We were dumped out into a courtyard and wound our way around to the next phase of the museum. Upon entering another very dark hallway we were informed that half of the electrical phase was out, thereby most of the lights were out, and thus it was difficult to see things. Apologies accepted we continued and saw carved elephant tusks chronicling the history of past tribal administrations. These would be placed atop bronze busts of the former leaders after their passing. In this way they were able to keep track of accomplishments, or the lack thereof. Much more ivory and much more bronze – we’re moving on.

The third exhibit was in total darkness, so we skipped it entirely and made our way outside, where a guide from the museum informed us we had to see the assassination vehicle before we could leave. Intrigued we wound our way to a garage exhibit behind the museum which contained the car President Muhammad was murdered in. Apparently in 1975 or 1976, he was just driving along minding his own business, when he was ambushed and assassinated. Apparently ever since then, the president travels with a guard and in armored vehicles.

Multiple bullet holes were visible on the windshield and in the doors. But aside from that it would have just looked like any other well-preserved car from that era, albeit slightly dusty.

We left the museum and drove towards Victoria Island, a relatively new land mass built with reclaimed land and new money. To get there we had to drive across West Africa’s longest bridge and Africa’s second largest bridge. Ok, guess I DID learn something from our tour guide, as he fed us that tidbit of info.

As we were crossing the bridge we saw a number of homes built on stilts in the water, with people in dugout canoes maneuvering the waterways as if it were Venice. Fisherman worked large square netted regions for crabs and other sea life. Once again I was amazed by the way they eek out an existence in this seemingly substandard way of life. I was soon to realize that perhaps the contrasts in socio-economic means are more obvious in Lagos than anywhere else in the country.

The prices in Lagos don’t seem particularly cheap. By the time you do the conversion gas comes in at just under $2/gallon. At a mall we visited (one of our “sites” on the grand tour) we went into “Game,” a small version of Wal-Mart. Their prices were similar to the US on some things, but others were outrageous – especially electronics. LCD or Plasma TV’s were significantly more expensive. Furniture – the cheap particle board sort was through the roof. Nearly $500 for a simple little bookshelf, $200 for an end table.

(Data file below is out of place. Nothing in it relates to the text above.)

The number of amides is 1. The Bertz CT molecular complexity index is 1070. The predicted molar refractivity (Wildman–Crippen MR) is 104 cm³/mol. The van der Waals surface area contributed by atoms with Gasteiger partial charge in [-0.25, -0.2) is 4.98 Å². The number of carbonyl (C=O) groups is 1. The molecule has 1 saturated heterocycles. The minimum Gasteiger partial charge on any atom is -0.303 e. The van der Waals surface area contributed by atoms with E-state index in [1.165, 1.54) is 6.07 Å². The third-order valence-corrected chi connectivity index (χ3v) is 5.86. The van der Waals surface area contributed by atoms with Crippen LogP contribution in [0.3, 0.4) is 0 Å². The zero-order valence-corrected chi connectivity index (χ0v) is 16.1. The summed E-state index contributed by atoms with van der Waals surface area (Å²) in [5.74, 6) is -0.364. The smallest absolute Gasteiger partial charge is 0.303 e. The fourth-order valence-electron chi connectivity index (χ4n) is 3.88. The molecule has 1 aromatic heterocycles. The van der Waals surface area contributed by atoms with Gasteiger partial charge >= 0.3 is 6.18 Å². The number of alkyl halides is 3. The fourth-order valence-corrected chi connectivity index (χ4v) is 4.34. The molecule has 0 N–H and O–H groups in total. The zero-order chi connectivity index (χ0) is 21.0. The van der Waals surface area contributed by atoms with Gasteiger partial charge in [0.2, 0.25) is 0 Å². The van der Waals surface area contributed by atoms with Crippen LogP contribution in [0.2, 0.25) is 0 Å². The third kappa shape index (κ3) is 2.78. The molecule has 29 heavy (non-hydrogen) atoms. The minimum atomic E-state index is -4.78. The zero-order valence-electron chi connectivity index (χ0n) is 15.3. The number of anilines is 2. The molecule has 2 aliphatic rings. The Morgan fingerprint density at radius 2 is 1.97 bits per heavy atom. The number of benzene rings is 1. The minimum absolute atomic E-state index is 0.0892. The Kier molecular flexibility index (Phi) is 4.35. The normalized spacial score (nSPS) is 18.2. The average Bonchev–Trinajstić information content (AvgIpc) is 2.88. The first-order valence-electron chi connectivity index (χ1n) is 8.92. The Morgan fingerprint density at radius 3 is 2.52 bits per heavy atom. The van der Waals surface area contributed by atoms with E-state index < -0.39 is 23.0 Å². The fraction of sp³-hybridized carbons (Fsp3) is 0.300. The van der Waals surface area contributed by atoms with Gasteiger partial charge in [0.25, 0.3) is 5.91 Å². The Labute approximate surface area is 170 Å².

But what really stood out was the variety in housing. Throughout the day I saw everything from the typical shanty dwelling of the impoverished, to homes that would rival some high-end communities of Southern California. Apartments on Victoria Island, start at $1,500/month and go up. You see Mercedes in abundance – and many cars with drivers for the wealthy. From what I could find out, cars are approximately the same cost here as in the US. Contrast that with the number of people on cheap motorcycles or just walking down the road as if it’s a sidewalk and the disparity is striking.

This is all in a country which has a significant amount of oil, much of which is being tapped by oil hungry countries. The only explanation is the rampant government corruption you hear about every day. In each day’s paper, headlines abound at how terrible things are, and yet the populaces I’ve spoken with seem to feel things are significantly better than in years past.

We drove through Victoria Island without really stopping and made our way to the aforementioned mall and then on to Lekki Beach, the “Premiere Beach of West Africa.” To actually get out on the beach required a five or six minute walk through varying depths of sand and dirt. Once we arrived at the beach, turns out it was sand, water, palm-frond topped huts and trash. Much like any beach in America, except arguably more humid and perhaps more dirty. The requisite picture taken, we turned and traipsed back to the bus, anxious to see what our next stop would bring forth.

There really wasn’t a next stop. We made a rather impromptu stop for pizza, as one of the guys I’m with had been joking about it for several days. Going inside we learned the pizza place was all out of pizza, so I had a scoop of cookies n’ cream ice cream. It was incredibly rich and WAY too sweet, but as it cost nearly $2.50 for the small scoop, I did everything but lick out the cup it was in.

And that was it. Our tour of Lagos was complete. We dropped off our immensely helpful tour guides back at their government office in the government complex beside the scenic park and made our way back to Babcock University.

Having been largely isolated from just how third world the country really is, I am very grateful I’m staying where I am. Yes, it’s definitely third world here, but the University is a small and pleasant island which stands in sharp contrast to the turmoil and noise of everything I saw today. So for the remainder of my time here I will rest very comfortable in the knowledge that things can be, and are, much worse elsewhere.
marix_sublime says:
u are correct that in Lagos, you would see the disparity between the rich and the poor..it is as if, if you are rich here, then you truly are rich in the dollar sense
Posted on: Apr 09, 2009
marix_sublime says:
u really had a day in lagos experience :)
Posted on: Apr 09, 2009
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photo by: marix_sublime